Not everyone considers a microphone-sized tracking device a gold mine, but that’s just what Nigel Hussey, a post doctoral fellow at the University of Windsor, is calling the one that washed up on a Welsh beach in March.
“The data is incredible,” Hussey says about the tag that he had attached to a Greenland shark in 2012. “I would think there’s more chance of me winning the lottery three times in a row than a satellite tag that I put in the High Arctic washing up on a beach somewhere.”
The research is part of a larger project being done by the Ocean Tracking Network, based out of Halifax’s Dalhousie University. Hussey says the research he and his team from the University of Windsor’s Great Lakes Institute for Environmental Research are doing is important because the Greenland shark isn’t well understood. And changes to the ice cover and increased fishing in the North mean it’s critical to understand the shark’s habits for its well-being.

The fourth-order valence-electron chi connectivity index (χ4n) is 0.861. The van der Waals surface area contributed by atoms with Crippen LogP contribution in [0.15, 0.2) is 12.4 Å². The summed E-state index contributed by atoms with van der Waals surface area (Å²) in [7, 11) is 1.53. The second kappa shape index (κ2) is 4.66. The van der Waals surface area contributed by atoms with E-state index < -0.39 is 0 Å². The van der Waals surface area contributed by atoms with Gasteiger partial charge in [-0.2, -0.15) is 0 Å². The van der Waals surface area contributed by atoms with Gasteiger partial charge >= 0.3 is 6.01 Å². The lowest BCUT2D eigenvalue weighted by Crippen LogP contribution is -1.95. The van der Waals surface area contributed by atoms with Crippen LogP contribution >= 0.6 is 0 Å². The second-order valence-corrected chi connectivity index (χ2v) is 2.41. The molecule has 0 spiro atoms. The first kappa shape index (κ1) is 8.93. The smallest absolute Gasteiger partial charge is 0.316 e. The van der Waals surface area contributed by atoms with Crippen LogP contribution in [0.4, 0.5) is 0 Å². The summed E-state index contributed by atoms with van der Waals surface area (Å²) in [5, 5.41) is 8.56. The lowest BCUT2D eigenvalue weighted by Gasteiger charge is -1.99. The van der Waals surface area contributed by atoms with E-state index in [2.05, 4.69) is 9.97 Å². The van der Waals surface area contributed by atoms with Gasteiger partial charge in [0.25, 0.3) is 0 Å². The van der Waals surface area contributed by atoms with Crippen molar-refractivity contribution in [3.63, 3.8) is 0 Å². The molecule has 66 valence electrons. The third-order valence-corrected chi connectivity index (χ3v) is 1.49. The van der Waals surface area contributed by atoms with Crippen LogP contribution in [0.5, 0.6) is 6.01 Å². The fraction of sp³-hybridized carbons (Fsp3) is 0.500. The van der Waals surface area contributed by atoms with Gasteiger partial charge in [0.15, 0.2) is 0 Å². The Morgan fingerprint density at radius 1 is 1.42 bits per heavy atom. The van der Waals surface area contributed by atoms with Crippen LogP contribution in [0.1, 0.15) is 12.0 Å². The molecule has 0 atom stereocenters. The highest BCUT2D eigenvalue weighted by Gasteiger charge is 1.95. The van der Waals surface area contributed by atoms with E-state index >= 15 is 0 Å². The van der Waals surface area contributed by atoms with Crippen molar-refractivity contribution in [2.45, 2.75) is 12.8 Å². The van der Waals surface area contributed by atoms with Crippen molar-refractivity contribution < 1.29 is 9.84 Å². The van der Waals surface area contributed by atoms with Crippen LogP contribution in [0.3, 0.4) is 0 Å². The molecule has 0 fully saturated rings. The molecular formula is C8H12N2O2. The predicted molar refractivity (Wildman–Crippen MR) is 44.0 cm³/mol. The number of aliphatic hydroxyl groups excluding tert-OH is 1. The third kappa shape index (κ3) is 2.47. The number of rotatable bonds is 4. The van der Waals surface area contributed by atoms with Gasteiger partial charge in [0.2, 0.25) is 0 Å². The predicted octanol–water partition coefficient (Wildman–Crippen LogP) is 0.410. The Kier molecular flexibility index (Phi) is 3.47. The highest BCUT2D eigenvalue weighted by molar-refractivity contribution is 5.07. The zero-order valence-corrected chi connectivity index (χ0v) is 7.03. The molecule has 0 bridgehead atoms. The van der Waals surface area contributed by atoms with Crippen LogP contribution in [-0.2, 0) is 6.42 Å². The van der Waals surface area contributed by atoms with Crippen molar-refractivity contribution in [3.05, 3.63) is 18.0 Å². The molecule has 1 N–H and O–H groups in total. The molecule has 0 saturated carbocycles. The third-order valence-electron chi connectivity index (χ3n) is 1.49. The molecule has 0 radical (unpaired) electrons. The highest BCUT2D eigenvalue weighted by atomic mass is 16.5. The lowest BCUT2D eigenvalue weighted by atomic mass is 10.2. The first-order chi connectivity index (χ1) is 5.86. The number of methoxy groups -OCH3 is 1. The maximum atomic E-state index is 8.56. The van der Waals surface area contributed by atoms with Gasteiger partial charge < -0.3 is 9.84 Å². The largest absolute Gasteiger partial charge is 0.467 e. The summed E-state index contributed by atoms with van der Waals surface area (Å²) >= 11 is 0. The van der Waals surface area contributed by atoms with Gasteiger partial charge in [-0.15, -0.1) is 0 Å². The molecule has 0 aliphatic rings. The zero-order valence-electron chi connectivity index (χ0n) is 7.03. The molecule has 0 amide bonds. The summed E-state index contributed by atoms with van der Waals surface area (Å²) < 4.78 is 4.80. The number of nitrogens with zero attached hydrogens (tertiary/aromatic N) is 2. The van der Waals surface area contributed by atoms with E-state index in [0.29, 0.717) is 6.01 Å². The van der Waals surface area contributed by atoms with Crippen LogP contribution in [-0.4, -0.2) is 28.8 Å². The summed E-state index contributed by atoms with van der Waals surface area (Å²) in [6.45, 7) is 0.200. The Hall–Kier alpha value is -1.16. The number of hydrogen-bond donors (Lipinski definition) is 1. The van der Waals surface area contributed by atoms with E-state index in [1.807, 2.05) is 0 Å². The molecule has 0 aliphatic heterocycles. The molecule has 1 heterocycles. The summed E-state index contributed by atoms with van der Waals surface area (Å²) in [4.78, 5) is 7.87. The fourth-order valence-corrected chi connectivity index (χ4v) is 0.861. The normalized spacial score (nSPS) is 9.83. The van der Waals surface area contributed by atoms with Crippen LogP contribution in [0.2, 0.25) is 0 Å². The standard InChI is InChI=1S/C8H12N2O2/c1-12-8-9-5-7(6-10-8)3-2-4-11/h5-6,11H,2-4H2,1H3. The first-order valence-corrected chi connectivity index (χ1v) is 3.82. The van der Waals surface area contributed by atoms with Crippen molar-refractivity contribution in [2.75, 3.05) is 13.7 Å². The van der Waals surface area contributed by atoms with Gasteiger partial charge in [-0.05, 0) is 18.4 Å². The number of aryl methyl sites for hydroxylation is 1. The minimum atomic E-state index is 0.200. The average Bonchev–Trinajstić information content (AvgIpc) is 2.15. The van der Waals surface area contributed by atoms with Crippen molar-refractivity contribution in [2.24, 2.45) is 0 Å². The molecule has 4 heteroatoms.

Hussey tagged three Greenland sharks in 2012 with devices designed to record data about the shark and then transmit it via satellite once they fall off the shark and float to the surface. The catch is that even though the tags record data every ten seconds, they can only transmit a fraction of it, which is why finding a tag is so amazing. Hussey says because they have the tag, they can download all the data, painting an unprecedented picture of Greenland shark behaviour.
But the story doesn’t end there. The tag was found on a beach in Pembrokeshire, near where Hussy’s wife grew up. “You put a tag on a Greenland shark in the High Arctic, and of all the places for the tag to wash up, it ends up down the road from your wife’s family in the United Kingdom.”
To read more about Greenland shark tagging, read a previous story from the CG Blog.